Victims of urban transformation protest still-unfinished construction in Istanbul’s Fikirtepe


A group of people whose houses were demolished in Istanbul’s Fikirtepe neighborhood amid a massive ongoing urban transformation project have recently started living in tents in the construction area, in protest at the still-unfinished construction.

The protest started last week with a family setting up a tent after they were unable to receive rent allowance – which is given to those forced to vacate their houses for the project – for a number of months. Many other families in a similar situation then joined the movement, leading to a “tent city” on the construction area.

Located in the Kadıköy district on the Asian side of IstanbulFikirtepe is one of the oldest settlements of the city. Formerly a working class quarter of modest apartment buildings and unkempt gardens on twisting, hilly streets, in the past few years the neighborhood’s modest housing has been mostly leveled and replaced by luxury residential high-rises.

Demolitions began in 2012 and are ongoing, with many former residents complaining that their new flats have not been handed to them as promised on time. They said they have been having problems receiving their rent subsidies from the contractor firm, as required by the urban transformation law.

Some of the contractors have finalized the buildings in the neighborhood and have handed them over to their owners over the past six years, but some have not even started construction.

Some of the construction companies have gone bankrupt or have faced problems finding necessary capital, while others have faced legal problems that have prevented many of the homeowners from receiving their rent allowance.

“I gave the contractor my three-floor house with a garden but now I’m left homeless. I built my house years ago, carrying its concrete blocks on my back. Who has the right to force me to go through this now?” said one 72-year-old man at the site who has not received his promised new apartment.

There are hundreds of people in the same situation as Şanım Şimşek, who told daily Hürriyet at the construction site that they “have been left homeless.” He vowed to continue living in the new “tent city” until their problems are solved.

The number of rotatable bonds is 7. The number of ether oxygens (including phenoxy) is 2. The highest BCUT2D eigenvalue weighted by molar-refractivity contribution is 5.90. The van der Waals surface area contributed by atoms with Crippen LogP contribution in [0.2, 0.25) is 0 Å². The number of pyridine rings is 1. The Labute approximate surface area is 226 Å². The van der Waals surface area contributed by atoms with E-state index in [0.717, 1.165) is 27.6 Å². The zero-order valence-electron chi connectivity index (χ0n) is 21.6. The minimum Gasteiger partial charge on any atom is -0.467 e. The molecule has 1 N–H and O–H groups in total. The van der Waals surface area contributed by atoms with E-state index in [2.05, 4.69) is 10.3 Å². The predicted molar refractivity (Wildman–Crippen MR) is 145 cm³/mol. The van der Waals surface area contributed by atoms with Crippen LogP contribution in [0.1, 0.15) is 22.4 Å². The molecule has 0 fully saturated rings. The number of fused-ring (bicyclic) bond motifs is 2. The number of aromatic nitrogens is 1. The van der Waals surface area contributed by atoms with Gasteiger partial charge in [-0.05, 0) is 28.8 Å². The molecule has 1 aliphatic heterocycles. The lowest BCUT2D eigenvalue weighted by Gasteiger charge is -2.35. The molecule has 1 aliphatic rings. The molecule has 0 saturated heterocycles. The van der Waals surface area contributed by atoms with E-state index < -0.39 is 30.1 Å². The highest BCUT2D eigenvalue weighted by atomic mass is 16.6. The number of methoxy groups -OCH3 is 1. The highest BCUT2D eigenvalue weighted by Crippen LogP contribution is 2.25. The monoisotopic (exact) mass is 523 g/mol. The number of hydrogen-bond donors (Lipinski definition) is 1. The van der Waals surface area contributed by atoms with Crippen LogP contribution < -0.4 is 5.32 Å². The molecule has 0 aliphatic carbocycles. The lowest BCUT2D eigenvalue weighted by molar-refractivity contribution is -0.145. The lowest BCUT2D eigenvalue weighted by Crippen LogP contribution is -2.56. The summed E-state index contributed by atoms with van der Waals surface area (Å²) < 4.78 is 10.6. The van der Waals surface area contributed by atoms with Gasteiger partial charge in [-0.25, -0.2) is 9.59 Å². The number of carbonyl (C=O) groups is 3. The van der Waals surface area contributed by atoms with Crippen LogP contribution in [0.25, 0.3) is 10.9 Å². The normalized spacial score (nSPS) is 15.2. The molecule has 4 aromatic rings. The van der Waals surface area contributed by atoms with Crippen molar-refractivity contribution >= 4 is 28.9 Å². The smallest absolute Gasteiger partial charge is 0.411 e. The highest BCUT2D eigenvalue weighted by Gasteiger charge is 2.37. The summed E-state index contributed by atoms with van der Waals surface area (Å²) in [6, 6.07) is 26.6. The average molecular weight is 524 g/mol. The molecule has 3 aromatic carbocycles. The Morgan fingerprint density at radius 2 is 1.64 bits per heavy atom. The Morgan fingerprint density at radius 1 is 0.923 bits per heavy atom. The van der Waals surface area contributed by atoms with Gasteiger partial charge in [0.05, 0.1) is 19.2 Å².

“I receive a pension of 1,800 Turkish Liras per month but the rent of the flat I currently live in is 1,900 liras. We have given away our house and now we cannot make ends meet,” said another 58-year-old homeowner.

One of the firms responsible from the implementation of projects in the neighborhood is Pana Yapı, which has been reported to be in serious financial trouble.

“Pana Yapı has four construction sites in Fikirtepe. One of the constructions is finished but there is a lien on the houses. In three others, not even one nail has been banged in for the past year. There are 1,000 families whose homes are being constructed by this firm and there are 600 other families who have bought houses from this firm,” said Engin Akgüzel, an informal spokesman for the victimized homeowners.

“When we could not get an answer to the official complaint that we filed months ago, we established a tent here eight days ago. Now there are seven tents and this number is increasing every day. In Fikirtepe, along with the other firms, over 10,000 families have been victimized,” Akgüzel said.

Meanwhile, Environment Ministry Deputy Undersecretary Mücait Demirtaş released a photo of him taken together with Pana Yapı owner Raci Şaşmaz on his Twitter account on June 19.

“We have discussed the problem at the Pana Yapı urban transformation area at the ministry. We will not leave the rights holders alone,” he wrote in the post.


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